Friends, Romans, Countrymen

Denmark v England at London Bridges

Remember the nursery rhyme ‘London Bridge is Falling Down’? This actually happened back in 1014.

Viking chief Olaf joined up with King Ethelred the Unready (the goodies) against the Danish invaders (the baddies) in the Battle of London Bridge.

King Olaf’s army sailed down the Thames, attached their Viking long boats to London Bridge, and pulled the bridge down. The Danish army had been standing on the bridge, so they fell into the river. Olaf’s clever idea protected London and gave power back to King Ethelred.

Olaf later became the first Christian King of Norway. His memory is kept alive at St Olave’s Church, the smallest intact medieval church in London. Samuel Pepys is buried there too.

You could have lived on London Bridge!

Around 80 AD, the first London Bridge was built in Southwark. A large town grew at its northern end. This was called “Londinium”.

The first bridge was made of wood. iny bits of the Roman bridge have been found a short way from the modern London Bridge. Maybe you stood on some as you came here this morning?

After the Romans left Britain the bridge slowly fell apart. It was replaced by a ferry and then several more timber bridges which were built (and fell down) during Saxon times.

In 1176 a stone bridge was built and was in use for over 600 years. It became one of the wonders of the medieval world as it went across a river which, at the time, had big waves. The bridge had houses (up to seven floors high), shops and a church on it, a bit like the Ponte Vecchio in Florence, Italy.

Until 1729 London Bridge was the only bridge over the river Thames. Then came Putney Bridge in 1726 followed by Westminster Bridge in 1738.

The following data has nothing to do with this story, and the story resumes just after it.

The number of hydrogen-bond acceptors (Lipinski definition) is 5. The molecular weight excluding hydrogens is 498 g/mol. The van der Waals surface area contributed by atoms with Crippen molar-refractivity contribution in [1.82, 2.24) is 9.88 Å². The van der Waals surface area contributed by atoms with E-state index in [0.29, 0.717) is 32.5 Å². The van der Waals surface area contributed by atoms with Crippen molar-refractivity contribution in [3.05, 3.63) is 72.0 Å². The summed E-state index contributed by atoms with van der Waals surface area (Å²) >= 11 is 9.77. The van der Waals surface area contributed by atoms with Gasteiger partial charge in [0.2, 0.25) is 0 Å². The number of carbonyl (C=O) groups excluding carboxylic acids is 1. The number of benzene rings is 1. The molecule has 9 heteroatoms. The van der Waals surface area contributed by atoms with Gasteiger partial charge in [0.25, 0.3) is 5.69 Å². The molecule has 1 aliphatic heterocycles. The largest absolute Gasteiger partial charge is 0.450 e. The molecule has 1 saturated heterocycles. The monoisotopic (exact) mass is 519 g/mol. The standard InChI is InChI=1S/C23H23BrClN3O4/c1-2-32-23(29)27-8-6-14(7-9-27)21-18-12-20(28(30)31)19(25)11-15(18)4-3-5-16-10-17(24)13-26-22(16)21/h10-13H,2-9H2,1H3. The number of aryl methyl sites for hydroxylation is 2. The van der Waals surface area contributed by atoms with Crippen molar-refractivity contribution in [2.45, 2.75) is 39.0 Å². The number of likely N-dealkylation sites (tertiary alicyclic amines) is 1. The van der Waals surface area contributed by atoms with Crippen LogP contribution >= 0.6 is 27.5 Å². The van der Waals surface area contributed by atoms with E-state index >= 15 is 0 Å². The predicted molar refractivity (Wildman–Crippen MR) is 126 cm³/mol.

In 1831 the stone bridge was replaced by a granite bridge. This bridge was in turn replaced by the present bridge which was opened in 1973.

From invaders to traders

The Romans first invaded Britain in 43 AD with 50,000 men. Londinium was the first settlement on the north side of London Bridge.

The River Thames made it easier for the Romans to move things they bought and sold. They bought wine, pottery, lamps, fish sauce and olive oil from all over the Roman Empire and sold lead, tin, coal, corn and slaves which all left London by ship on the River Thames.

In AD 61 a wall was built around Londinium after an attack by Boudicca – Queen of the British Iceni tribe. This wall stayed in place for over a thousand years keeping the “City” safe: It’s now London’s famous financial district where money is made (and lost!).

London became the capital of England in 100 AD (before that it was Colchester). Two thirds of the country’s trade was brought by boat along the Thames and unloaded at wooden docks.

If you think the word Londinium sounds familiar – you’d be right. That’s where we get the word “London”.

Off with your head!

During medieval times, the body-less heads of spies were displayed on spikes on the gates at either end of London Bridge. The first head used in this way belonged to Braveheart (William Wallace).

Do you know what he was famous for? He wanted to free Scotland from English rule and refused to be loyal to England’s King.